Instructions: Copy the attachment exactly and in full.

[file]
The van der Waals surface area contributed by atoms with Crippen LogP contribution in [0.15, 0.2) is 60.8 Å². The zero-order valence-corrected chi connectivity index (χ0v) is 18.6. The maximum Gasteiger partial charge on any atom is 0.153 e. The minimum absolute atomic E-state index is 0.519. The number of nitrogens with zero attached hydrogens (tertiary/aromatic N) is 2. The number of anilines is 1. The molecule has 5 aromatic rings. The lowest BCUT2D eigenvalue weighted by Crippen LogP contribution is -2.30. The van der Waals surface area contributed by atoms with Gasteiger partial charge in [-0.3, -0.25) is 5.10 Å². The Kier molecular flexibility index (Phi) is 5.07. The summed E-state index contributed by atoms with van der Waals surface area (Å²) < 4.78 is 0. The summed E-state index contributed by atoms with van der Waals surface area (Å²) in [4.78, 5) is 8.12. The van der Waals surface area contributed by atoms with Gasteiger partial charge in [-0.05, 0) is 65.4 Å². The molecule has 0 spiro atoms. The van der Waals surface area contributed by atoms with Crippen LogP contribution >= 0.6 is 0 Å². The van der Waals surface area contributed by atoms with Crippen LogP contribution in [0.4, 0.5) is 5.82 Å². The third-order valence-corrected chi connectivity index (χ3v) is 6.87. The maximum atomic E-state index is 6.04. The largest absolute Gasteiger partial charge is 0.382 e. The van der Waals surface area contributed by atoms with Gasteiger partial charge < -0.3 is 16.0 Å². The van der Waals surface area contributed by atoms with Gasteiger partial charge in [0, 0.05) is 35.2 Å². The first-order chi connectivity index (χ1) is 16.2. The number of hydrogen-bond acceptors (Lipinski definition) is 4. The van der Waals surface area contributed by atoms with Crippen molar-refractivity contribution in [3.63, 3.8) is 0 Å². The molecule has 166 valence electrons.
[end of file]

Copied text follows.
The van der Waals surface area contributed by atoms with Crippen LogP contribution in [0.15, 0.2) is 60.8 Å². The zero-order valence-corrected chi connectivity index (χ0v) is 18.6. The maximum Gasteiger partial charge on any atom is 0.153 e. The minimum absolute atomic E-state index is 0.519. The number of nitrogens with zero attached hydrogens (tertiary/aromatic N) is 2. The number of anilines is 1. The molecule has 5 aromatic rings. The lowest BCUT2D eigenvalue weighted by Crippen LogP contribution is -2.30. The van der Waals surface area contributed by atoms with Gasteiger partial charge in [-0.3, -0.25) is 5.10 Å². The Kier molecular flexibility index (Phi) is 5.07. The summed E-state index contributed by atoms with van der Waals surface area (Å²) < 4.78 is 0. The summed E-state index contributed by atoms with van der Waals surface area (Å²) in [4.78, 5) is 8.12. The van der Waals surface area contributed by atoms with Gasteiger partial charge in [-0.05, 0) is 65.4 Å². The molecule has 0 spiro atoms. The van der Waals surface area contributed by atoms with Crippen LogP contribution >= 0.6 is 0 Å². The van der Waals surface area contributed by atoms with Crippen LogP contribution in [0.4, 0.5) is 5.82 Å². The third-order valence-corrected chi connectivity index (χ3v) is 6.87. The maximum atomic E-state index is 6.04. The largest absolute Gasteiger partial charge is 0.382 e. The van der Waals surface area contributed by atoms with Gasteiger partial charge < -0.3 is 16.0 Å². The van der Waals surface area contributed by atoms with Gasteiger partial charge in [0, 0.05) is 35.2 Å². The first-order chi connectivity index (χ1) is 16.2. The number of hydrogen-bond acceptors (Lipinski definition) is 4. The van der Waals surface area contributed by atoms with Crippen molar-refractivity contribution in [3.63, 3.8) is 0 Å². The molecule has 166 valence electrons.